Forty-five days ago, I gave up.
I did not want things to end the way that they did, but sometimes fear and confusion seem insurmountable, and there’s only one choice: Run.
And that’s what I did. I hid all of the content that I spent years creating. I couldn’t figure out how to hide the posts en masse, so I spent hours clicking on each post one by one, and couldn’t help but read them. When I finished each entry, I chose the ‘Hide’ toggle, and pressed ‘Submit’, before moving on to the next entry. I was numb and kept clicking.
It’s weird to read things that I’ve written months, and some cases years, after the fact. Things that seemed so emotional and significant in the moment weren’t even registering on the radar of my current reality. The emotions were still there somewhere, but the hysterics of knowing that I was erasing a site that I poured hours of work into took precedent on the grieving pyramid. Maybe I had a stomach ache the whole time, but when I hit myself on the hand with a hammer, that was all that I could feel.
I wrote a post that required several rounds of edits because it was largely incoherent. Even after submitting, I spent an half hour cleaning it up because I left out chunks of words, put too many words much in others, and I felt an anxiety that I’d never experienced at the keys before. I was done with Baseball-Prose, because the world had failed me. I was done with the Internet, with the community that I valued, and even with close friends. After a week of being threatened, being violated, and feeling worthless and shamed I was DONE.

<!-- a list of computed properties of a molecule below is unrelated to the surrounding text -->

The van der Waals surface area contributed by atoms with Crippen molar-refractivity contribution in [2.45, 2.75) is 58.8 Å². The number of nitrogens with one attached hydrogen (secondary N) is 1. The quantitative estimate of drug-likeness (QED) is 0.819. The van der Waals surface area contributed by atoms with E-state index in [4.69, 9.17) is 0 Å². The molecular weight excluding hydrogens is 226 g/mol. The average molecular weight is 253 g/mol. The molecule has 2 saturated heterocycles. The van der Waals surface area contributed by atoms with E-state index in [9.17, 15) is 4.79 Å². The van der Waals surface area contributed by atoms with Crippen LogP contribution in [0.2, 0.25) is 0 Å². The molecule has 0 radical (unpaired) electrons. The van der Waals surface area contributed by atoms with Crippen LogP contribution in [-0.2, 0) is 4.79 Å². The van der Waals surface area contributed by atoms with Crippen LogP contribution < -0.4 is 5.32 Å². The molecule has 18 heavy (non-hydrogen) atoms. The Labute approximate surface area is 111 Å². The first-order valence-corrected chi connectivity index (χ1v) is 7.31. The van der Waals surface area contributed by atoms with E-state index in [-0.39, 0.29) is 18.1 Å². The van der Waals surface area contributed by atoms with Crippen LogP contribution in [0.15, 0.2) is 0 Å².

I shut down my laptop and put it on the top shelf near my bed. My cellphone vibrated on the bedside table, as alerts came in so quickly on Twitter in response to my news that the phone couldn’t get a full chime in before trying to make the next one. It should have felt flattering, but it was just a reminder that I’d failed on several levels, so I turned it off for three days.
I sat in the bathtub for almost two hours, a water prison that was quiet, aside from the motor that keeps the jets pumping geysers that create an undertow. I pushed my hands against the jets, watching water squirt into the air soaking the travertine floor. I gave zero fucks, even though the pulsing was painful. I tried to read a book, but 30 pages into a book set in 1800s, I threw it against the wall because I was frustrated that the characters lived in a simpler time where any harassment they received came in the form of a duel or the postal service or carrier pigeon or something. I dunked my head under the water, leaving just my nose and mouth exposed, feeling my hair swirl violently as it tangled against my shoulders from the manufactured waves. I eventually got out, but I don’t remember sleeping.